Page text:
Britain’s triumphant Olympic year is drawing to an end – but will it still be remembered in 400 years? And is it time to reinstate the noble sport of dwile flonking in time for Rio?..
Few realise that the first Olympic revival took place not in the 19th century, but exactly 400 years ago, in 1612, near Chipping Camden in the Cotswolds. They were staged, with royal approval, by one Robert Dover, a lawyer, author and wit, for motives which remained unclear to him. As he recalled,
‘I cannot tell what planet ruled, when I
First undertook this mirth, this jollity,
Nor can I give account to you at all,
How this conceit into my brain did fall.
Or how I durst assemble, call together
Such multitudes of people as come hither.’
Events in the Cotswold Olimpicks included, as well as a bit of running and jumping, horse-racing, coursing with hounds, dancing, sledgehammer throwing and fighting with swords, cudgels and quarterstaffs. For the more sedentary, there were games of chess and cards (for small stakes), and food and drink galore. Cannon were fired from a temporary wooden structure known as Dover Castle to signal the start of events, and much fun was had by all.
Naturally, the games fell out of favour as the Puritans made their presence increasingly felt, and they were suspended altogether for the duration of the Civil War and Commonwealth. Revived at the Restoration, they gradually declined into a drunken rout, before being stopped altogether in 1852. But that was not the end of the story: the games were staged again for the Festival of Britain, and have been held every year since 1966, though in a somewhat different form from Dover’s original games.
Events now include tug-of-war, shin-kicking, gymkhana, piano smashing and, of course, dwile flonking – for an explanation of which, Wikipedia cannot be bettered:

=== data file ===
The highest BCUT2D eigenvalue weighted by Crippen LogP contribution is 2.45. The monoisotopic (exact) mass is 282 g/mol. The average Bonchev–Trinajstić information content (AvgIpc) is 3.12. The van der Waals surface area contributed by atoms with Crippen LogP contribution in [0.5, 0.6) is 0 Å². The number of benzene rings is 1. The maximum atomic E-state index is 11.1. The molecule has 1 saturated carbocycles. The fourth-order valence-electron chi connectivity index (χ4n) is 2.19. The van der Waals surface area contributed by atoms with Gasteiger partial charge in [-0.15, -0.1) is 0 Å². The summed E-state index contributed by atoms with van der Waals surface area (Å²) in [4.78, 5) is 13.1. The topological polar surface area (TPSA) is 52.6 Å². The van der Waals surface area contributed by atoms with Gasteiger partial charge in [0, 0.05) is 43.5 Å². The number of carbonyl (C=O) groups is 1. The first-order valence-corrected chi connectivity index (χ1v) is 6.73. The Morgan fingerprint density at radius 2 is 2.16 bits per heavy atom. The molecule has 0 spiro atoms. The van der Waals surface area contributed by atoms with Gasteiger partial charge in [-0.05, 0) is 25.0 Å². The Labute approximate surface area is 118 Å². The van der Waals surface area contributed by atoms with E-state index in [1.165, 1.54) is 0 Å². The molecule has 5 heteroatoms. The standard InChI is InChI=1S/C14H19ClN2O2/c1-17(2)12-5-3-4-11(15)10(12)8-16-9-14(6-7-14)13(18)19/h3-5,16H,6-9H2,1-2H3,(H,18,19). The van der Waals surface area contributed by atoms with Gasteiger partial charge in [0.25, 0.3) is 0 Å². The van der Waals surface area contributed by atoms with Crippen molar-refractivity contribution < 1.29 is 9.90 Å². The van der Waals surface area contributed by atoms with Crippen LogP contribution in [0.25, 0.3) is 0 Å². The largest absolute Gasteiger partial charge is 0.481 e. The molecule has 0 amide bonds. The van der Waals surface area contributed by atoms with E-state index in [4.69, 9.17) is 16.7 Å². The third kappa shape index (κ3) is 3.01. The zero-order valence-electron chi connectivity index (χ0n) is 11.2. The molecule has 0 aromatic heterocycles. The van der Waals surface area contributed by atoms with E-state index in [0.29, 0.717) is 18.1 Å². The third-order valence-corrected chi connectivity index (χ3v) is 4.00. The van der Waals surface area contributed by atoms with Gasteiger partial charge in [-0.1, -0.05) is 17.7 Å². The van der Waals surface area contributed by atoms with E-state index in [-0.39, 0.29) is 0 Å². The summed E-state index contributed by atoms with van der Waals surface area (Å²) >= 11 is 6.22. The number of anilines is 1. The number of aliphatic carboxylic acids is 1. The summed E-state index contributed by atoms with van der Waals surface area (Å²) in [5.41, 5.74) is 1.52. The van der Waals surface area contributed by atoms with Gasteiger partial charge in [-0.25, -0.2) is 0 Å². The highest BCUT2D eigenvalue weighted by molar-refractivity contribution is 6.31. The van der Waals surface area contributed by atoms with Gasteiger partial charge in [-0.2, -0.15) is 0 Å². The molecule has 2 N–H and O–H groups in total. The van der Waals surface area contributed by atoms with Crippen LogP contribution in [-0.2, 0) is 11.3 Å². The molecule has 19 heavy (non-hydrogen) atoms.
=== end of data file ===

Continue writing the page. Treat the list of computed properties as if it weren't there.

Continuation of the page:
The pastime of dwile flonking (also dwyle flunking) involves two teams, each taking a turn to dance around the other while attempting to avoid a beer-soaked dwile (cloth) thrown by the non-dancing team…
According to the Friends Of The Lewes Arms, “The rules of the game are impenetrable and the result is always contested.”
A ‘dull witted person’ is chosen as the referee or ‘jobanowl’ and the two teams decide who flonks first by tossing a sugar beet. The game begins when the jobanowl shouts “Here y’go t’gither!”
The non-flonking team joins hands and dances in a circle around a member of the flonking team, a practice known as ‘girting’. The flonker dips his dwile-tipped ‘driveller’ (a pole 2–3 ft long and made from hazel or yew) into a bucket of beer, then spins around in the opposite direction to the girters and flonks his dwile at them.
If the dwile misses completely it is known as a ‘swadger’ or a ‘swage’. When this happens the flonker must drink the contents of an ale-filled ‘gazunder’ (chamber pot (‘goes-under’ the bed)) before the wet dwile has passed from hand to hand along the line of now non-girting girters chanting the ceremonial mantra of “pot pot pot”.
A full game comprises four ‘snurds’, each snurd being one team taking a turn at girting. The jobanowl adds interest and difficulty to the game by randomly switching the direction of rotation, and will levy drinking penalties on any player found not taking the game seriously enough.
Points are awarded as follows:
- +3: a ‘wanton’- a direct hit on a girter’s head
- +2: a ‘morther’ or ‘marther’- a body hit
- +1: a ‘ripple’ or ‘ripper’- a leg hit
- -1 per sober person at the end of the game
At the end of the game, the team with the most number of points wins, and will be awarded a ceremonial pewter gazunder.